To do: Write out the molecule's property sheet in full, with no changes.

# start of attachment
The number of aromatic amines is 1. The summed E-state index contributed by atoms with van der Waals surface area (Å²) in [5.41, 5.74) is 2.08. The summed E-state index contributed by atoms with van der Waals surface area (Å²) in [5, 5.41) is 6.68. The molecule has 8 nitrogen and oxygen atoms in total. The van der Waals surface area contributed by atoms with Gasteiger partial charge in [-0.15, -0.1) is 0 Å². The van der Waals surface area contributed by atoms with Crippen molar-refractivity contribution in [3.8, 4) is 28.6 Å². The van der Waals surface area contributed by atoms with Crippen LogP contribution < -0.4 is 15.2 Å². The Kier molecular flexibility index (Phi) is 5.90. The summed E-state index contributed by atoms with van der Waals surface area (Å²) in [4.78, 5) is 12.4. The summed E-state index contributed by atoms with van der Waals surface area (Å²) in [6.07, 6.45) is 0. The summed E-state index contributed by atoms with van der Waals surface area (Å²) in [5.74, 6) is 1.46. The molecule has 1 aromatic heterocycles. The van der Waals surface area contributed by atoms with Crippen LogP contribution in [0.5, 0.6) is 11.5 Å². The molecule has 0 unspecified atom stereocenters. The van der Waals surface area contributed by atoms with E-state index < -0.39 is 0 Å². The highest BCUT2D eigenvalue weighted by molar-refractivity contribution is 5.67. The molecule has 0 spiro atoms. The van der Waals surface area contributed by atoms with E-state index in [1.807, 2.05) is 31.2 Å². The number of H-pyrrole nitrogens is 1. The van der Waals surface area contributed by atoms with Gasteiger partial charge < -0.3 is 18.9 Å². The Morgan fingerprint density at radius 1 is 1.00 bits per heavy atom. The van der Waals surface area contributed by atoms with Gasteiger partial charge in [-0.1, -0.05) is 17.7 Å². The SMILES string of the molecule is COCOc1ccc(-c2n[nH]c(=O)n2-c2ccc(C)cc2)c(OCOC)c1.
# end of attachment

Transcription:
The number of aromatic amines is 1. The summed E-state index contributed by atoms with van der Waals surface area (Å²) in [5.41, 5.74) is 2.08. The summed E-state index contributed by atoms with van der Waals surface area (Å²) in [5, 5.41) is 6.68. The molecule has 8 nitrogen and oxygen atoms in total. The van der Waals surface area contributed by atoms with Gasteiger partial charge in [-0.15, -0.1) is 0 Å². The van der Waals surface area contributed by atoms with Crippen molar-refractivity contribution in [3.8, 4) is 28.6 Å². The van der Waals surface area contributed by atoms with Crippen LogP contribution < -0.4 is 15.2 Å². The Kier molecular flexibility index (Phi) is 5.90. The summed E-state index contributed by atoms with van der Waals surface area (Å²) in [4.78, 5) is 12.4. The summed E-state index contributed by atoms with van der Waals surface area (Å²) in [6.07, 6.45) is 0. The summed E-state index contributed by atoms with van der Waals surface area (Å²) in [5.74, 6) is 1.46. The molecule has 1 aromatic heterocycles. The van der Waals surface area contributed by atoms with Crippen LogP contribution in [0.5, 0.6) is 11.5 Å². The molecule has 0 unspecified atom stereocenters. The van der Waals surface area contributed by atoms with E-state index < -0.39 is 0 Å². The highest BCUT2D eigenvalue weighted by molar-refractivity contribution is 5.67. The molecule has 0 spiro atoms. The van der Waals surface area contributed by atoms with E-state index in [1.807, 2.05) is 31.2 Å². The number of H-pyrrole nitrogens is 1. The van der Waals surface area contributed by atoms with Gasteiger partial charge < -0.3 is 18.9 Å². The Morgan fingerprint density at radius 1 is 1.00 bits per heavy atom. The van der Waals surface area contributed by atoms with Gasteiger partial charge in [-0.1, -0.05) is 17.7 Å². The SMILES string of the molecule is COCOc1ccc(-c2n[nH]c(=O)n2-c2ccc(C)cc2)c(OCOC)c1.